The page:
Singapore updates personal data protection law

Out-Law News | 04 Nov 2020 | 11:08 am | 1 min. read

Singapore has updated its Personal Data Protection Act (PDPA) to allow local businesses to use consumer data without consent in advance for some purposes.

The PDPA became law in Singapore law in 2012. The legislative amendments have been tabled following a public joint consultation on proposals for reform earlier this year by The Ministry of Communications and Information and the Personal Data Protection Commission (PDPC).

Parliament passed the amendments to the PDPA on Monday. Under the PDPA's "exceptions to the consent requirement", personal data can be used, collected or disclosed without consent by business for anomaly detection in payment systems for preventing fraud or money laundering; improving products, or conducting market research. The amended PDPA will allow organisation to share data with different contractors in order to fulfil contracts under "deemed consent", including consent by notification.

Companies responsible for data breaches will face stiffer financial penalties. Companies with an annual turnover in Singapore exceeding S$10 million can now be fined up to 10% of their turnover. The maximum fine was previously S$1 million which is still retained for companies with an annual turnover in Singapore of less than S$10 million.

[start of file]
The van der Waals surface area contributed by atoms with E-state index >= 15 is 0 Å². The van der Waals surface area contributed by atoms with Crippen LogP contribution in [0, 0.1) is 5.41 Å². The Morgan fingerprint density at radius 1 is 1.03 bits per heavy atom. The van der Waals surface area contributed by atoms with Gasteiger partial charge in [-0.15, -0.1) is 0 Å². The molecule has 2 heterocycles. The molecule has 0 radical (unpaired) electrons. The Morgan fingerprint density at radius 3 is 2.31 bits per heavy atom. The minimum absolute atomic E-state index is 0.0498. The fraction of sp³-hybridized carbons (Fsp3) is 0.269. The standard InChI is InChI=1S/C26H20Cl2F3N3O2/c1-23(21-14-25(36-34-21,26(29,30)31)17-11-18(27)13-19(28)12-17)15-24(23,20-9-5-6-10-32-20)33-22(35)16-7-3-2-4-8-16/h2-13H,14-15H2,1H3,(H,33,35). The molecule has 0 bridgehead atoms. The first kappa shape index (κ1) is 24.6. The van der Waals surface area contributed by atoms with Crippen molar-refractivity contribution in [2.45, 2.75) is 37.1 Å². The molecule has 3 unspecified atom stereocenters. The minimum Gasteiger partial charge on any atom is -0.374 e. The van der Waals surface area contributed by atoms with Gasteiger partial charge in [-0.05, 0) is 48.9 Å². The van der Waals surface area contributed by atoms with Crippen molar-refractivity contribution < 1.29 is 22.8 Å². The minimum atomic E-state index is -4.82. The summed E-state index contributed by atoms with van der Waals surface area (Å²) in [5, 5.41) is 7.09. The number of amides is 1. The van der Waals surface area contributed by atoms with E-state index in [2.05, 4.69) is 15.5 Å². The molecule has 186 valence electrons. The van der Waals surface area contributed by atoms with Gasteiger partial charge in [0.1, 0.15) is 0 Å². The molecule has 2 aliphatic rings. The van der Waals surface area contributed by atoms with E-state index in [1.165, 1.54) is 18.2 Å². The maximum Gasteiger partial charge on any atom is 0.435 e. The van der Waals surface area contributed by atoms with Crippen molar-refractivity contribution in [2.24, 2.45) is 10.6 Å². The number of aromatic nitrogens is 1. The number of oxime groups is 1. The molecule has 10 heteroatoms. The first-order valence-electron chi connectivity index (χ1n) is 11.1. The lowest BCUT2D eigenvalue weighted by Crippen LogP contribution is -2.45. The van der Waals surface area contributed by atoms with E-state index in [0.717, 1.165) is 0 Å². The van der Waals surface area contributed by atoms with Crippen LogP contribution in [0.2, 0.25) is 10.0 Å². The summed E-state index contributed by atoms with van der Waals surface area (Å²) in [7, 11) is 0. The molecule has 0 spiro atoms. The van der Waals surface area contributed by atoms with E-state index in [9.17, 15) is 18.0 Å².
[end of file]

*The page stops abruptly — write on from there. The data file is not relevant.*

The use of data under consent exceptions or deemed consent will come with safeguards, including limits on how the data can be used and getting organisations to conduct risk assessments that the proposed use is not likely to have an adverse effect on the individual. Organisations must disclose when they rely on this exception. Detailed guidance about the legitimate interest exception and how to identify adverse effects will soon issued. Adverse effect means any physical harm, harassment, serious alarm or distress to an individual.

Data can be used without consent for business improvement purposes, including operational efficiency and service improvements, developing or enhancing products or services, and knowing the organisations’ customers. Organisations can also use data without consent to support commercial research and development that is not immediately directed at productisation. The amended PDPA allows related corporations to collect and disclose personal data among themselves for the same purposes with "clearly defined limits" such as binding corporate rules.

Alternatively, organisations may obtain deemed consent by conducting an adverse effect assessment and notifying their customers of the new purpose and provide a reasonable period for them to opt out. Individuals may withdraw their consent even after the opt-out period.